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Just for clarification I'm FS in London (should maybe have mentioned that before!) but the UK&I stuff is fairly similar.
(Original post by AG111)
What kind of work do you do on a day to day basis?
Have you been exposed to any tax advisory/planning?
Like I said, as soon as we join we go to college for 2 weeks so as of yet I've not been in the office. Indirect tax (this year at least) are doing 2 weeks at Kaplan then a one week residential course on VAT in Denham, then we go to the office. I've just finished my first week at Kaplan.


(Original post by Squ33zed)
Hi there, congratulations.

What office are you in? If its the London Bridge one, isn't it beautiful?!

I have my first interview, face to face coming up next week. Could you speak a little about your experience with that? What kind of questions did they ask? Any useful tips or hints?

thanks
The London Bridge office is amazing! Especially at night time and MLP and the bridge is lit up. FS are moving to a brand new office in Canary Wharf next year (designed by the people who designed the Google offices!) so that should be awesome too.

My first interview (with a senior manager) I was terrified. My first 'proper' interview. Basically they have a list of stock questions about why you want to join their firm (as opposed to a smaller firm or any other Big4), what interests you about the service line, what interests do you have outside of learning/work and then a few asking about how you would react in certain situations. All in all he said there were 16 questions he had to get through.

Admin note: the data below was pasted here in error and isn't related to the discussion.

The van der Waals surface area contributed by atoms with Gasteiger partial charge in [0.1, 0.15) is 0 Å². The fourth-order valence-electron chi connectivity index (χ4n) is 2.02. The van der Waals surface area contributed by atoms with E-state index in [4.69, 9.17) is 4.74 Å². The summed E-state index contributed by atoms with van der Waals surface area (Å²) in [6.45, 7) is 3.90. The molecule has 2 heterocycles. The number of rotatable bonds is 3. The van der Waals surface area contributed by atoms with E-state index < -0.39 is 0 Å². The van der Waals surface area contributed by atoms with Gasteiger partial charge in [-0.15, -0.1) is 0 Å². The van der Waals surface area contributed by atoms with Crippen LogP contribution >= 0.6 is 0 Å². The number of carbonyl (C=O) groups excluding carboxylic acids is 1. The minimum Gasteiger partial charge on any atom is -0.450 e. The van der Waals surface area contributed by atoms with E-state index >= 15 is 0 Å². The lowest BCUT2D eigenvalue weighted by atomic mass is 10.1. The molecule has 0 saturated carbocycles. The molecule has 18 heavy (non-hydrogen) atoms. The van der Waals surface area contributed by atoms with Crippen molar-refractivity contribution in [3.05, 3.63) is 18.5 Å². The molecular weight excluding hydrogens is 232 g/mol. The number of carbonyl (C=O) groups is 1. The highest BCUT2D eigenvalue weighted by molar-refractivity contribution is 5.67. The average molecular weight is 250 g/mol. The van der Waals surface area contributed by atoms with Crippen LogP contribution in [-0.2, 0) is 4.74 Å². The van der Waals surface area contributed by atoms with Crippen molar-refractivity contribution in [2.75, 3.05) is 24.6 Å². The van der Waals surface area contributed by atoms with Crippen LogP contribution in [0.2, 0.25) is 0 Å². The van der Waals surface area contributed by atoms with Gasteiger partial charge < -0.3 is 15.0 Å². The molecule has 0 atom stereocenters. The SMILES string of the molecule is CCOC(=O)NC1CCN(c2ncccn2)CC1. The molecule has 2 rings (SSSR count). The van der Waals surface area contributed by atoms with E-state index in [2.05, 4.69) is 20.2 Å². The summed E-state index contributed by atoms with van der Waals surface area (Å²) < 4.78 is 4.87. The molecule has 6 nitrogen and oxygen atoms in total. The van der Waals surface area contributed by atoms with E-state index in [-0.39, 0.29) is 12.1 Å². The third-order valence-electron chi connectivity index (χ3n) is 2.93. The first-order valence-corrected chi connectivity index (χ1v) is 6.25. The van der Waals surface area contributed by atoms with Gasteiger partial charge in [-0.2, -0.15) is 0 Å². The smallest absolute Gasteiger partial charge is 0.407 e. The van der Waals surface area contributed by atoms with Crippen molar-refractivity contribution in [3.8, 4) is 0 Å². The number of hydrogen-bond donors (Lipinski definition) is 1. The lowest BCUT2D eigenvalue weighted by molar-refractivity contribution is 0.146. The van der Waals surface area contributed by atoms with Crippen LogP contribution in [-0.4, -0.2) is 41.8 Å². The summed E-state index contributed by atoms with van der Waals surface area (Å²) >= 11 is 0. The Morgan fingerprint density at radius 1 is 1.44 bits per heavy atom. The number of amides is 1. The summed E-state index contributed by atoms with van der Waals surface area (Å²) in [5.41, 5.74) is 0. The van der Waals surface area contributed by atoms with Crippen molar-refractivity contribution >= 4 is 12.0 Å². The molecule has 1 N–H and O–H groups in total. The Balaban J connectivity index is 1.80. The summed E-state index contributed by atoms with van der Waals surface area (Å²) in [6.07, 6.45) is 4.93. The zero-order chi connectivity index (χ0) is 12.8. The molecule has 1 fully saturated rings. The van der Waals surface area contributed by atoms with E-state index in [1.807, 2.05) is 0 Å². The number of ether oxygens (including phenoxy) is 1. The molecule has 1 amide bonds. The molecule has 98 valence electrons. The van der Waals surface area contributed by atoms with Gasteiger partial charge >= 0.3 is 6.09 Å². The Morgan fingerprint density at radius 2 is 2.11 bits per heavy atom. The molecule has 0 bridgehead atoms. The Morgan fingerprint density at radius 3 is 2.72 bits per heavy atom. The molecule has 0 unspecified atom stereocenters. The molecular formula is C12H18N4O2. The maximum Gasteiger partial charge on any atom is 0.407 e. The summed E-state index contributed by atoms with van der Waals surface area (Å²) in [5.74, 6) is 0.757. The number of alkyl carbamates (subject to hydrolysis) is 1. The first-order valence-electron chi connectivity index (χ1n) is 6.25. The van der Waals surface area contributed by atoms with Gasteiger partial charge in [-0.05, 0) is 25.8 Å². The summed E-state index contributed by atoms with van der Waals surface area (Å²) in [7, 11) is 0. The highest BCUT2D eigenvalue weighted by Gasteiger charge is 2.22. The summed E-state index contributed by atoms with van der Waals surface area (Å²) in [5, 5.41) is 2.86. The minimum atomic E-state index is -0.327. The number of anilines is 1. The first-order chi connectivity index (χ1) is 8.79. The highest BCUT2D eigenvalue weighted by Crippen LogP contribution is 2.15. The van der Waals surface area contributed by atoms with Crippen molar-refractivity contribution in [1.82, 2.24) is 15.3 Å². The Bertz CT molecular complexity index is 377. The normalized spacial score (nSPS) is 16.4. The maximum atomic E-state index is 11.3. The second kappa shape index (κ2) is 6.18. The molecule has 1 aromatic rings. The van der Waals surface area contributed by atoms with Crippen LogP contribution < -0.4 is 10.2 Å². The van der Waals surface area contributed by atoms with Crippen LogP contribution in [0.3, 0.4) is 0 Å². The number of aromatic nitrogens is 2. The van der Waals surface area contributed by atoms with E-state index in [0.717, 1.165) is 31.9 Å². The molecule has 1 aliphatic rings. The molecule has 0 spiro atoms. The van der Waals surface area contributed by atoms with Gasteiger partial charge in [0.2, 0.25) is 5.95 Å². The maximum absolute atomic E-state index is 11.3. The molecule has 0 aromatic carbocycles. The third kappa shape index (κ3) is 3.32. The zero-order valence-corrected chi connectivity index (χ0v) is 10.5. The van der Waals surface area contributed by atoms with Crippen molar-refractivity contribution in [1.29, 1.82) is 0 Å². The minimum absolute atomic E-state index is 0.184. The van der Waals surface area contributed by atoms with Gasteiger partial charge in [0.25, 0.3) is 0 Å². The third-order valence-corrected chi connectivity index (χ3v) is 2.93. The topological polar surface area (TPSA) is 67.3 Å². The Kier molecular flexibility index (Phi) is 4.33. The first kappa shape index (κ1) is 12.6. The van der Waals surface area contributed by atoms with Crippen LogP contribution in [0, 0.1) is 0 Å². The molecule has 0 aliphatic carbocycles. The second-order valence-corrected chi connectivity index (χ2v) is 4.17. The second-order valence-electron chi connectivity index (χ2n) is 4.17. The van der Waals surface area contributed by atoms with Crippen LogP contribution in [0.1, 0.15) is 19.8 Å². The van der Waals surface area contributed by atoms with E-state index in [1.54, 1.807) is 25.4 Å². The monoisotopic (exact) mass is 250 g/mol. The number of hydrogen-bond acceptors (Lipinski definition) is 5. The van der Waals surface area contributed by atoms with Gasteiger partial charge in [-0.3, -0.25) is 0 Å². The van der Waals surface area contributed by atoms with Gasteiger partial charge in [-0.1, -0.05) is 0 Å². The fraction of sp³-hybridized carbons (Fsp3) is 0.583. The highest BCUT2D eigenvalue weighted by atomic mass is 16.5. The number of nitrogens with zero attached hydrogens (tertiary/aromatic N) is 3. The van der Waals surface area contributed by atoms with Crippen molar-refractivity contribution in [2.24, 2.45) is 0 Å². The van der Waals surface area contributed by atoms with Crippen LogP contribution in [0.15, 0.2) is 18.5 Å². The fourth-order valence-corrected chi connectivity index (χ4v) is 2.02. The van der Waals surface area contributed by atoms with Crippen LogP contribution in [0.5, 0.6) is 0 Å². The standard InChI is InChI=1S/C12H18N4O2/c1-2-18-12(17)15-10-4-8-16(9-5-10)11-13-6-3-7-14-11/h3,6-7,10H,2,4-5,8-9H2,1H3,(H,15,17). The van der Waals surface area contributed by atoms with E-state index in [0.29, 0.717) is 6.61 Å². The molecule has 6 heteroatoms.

My advice would be write a list of questions (I had some in mind specific for indirect tax about how the individual teams work as well as some more generic ones i.e. where did you train) and try to slot some of them in during the interview. You're trying to learn about them as much as they are about you. Also, if you get asked something you don't know the answer to (or think you need a bit more time) this is a great way to give yourself extra time.